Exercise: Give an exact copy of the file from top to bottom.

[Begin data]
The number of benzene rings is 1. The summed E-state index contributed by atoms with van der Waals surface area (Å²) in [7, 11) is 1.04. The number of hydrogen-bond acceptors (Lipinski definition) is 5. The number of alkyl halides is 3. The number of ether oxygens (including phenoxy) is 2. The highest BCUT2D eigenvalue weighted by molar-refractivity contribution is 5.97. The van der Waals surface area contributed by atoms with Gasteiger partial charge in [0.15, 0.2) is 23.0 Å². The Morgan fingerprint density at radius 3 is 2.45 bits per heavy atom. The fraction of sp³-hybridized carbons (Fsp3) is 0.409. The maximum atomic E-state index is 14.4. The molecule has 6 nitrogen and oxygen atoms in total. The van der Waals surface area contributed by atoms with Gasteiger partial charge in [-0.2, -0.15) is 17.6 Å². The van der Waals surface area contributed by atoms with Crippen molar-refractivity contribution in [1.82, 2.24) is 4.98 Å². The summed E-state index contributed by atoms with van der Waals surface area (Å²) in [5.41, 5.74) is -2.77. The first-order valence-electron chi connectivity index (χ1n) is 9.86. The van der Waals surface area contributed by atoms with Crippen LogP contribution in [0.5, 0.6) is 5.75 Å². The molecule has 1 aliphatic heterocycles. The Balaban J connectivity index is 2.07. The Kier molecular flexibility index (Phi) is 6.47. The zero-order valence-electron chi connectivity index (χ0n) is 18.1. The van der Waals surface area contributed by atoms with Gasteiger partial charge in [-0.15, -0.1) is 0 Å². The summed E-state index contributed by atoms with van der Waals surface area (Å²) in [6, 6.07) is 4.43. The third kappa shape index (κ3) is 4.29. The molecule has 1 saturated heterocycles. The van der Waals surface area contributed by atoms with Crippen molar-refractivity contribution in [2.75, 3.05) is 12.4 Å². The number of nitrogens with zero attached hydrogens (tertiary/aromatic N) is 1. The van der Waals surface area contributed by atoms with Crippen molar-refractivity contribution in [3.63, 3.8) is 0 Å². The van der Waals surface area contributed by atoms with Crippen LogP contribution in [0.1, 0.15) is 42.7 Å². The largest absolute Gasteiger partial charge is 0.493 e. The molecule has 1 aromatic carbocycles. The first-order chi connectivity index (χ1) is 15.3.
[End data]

The number of benzene rings is 1. The summed E-state index contributed by atoms with van der Waals surface area (Å²) in [7, 11) is 1.04. The number of hydrogen-bond acceptors (Lipinski definition) is 5. The number of alkyl halides is 3. The number of ether oxygens (including phenoxy) is 2. The highest BCUT2D eigenvalue weighted by molar-refractivity contribution is 5.97. The van der Waals surface area contributed by atoms with Gasteiger partial charge in [0.15, 0.2) is 23.0 Å². The Morgan fingerprint density at radius 3 is 2.45 bits per heavy atom. The fraction of sp³-hybridized carbons (Fsp3) is 0.409. The maximum atomic E-state index is 14.4. The molecule has 6 nitrogen and oxygen atoms in total. The van der Waals surface area contributed by atoms with Gasteiger partial charge in [-0.2, -0.15) is 17.6 Å². The van der Waals surface area contributed by atoms with Crippen molar-refractivity contribution in [1.82, 2.24) is 4.98 Å². The summed E-state index contributed by atoms with van der Waals surface area (Å²) in [5.41, 5.74) is -2.77. The first-order valence-electron chi connectivity index (χ1n) is 9.86. The van der Waals surface area contributed by atoms with Crippen LogP contribution in [0.5, 0.6) is 5.75 Å². The molecule has 1 aliphatic heterocycles. The Balaban J connectivity index is 2.07. The Kier molecular flexibility index (Phi) is 6.47. The zero-order valence-electron chi connectivity index (χ0n) is 18.1. The van der Waals surface area contributed by atoms with Gasteiger partial charge in [-0.15, -0.1) is 0 Å². The summed E-state index contributed by atoms with van der Waals surface area (Å²) in [6, 6.07) is 4.43. The third kappa shape index (κ3) is 4.29. The molecule has 1 saturated heterocycles. The van der Waals surface area contributed by atoms with Crippen molar-refractivity contribution in [2.75, 3.05) is 12.4 Å². The number of nitrogens with zero attached hydrogens (tertiary/aromatic N) is 1. The van der Waals surface area contributed by atoms with Crippen molar-refractivity contribution in [3.63, 3.8) is 0 Å². The van der Waals surface area contributed by atoms with Crippen LogP contribution in [0.1, 0.15) is 42.7 Å². The largest absolute Gasteiger partial charge is 0.493 e. The molecule has 1 aromatic carbocycles. The first-order chi connectivity index (χ1) is 15.3.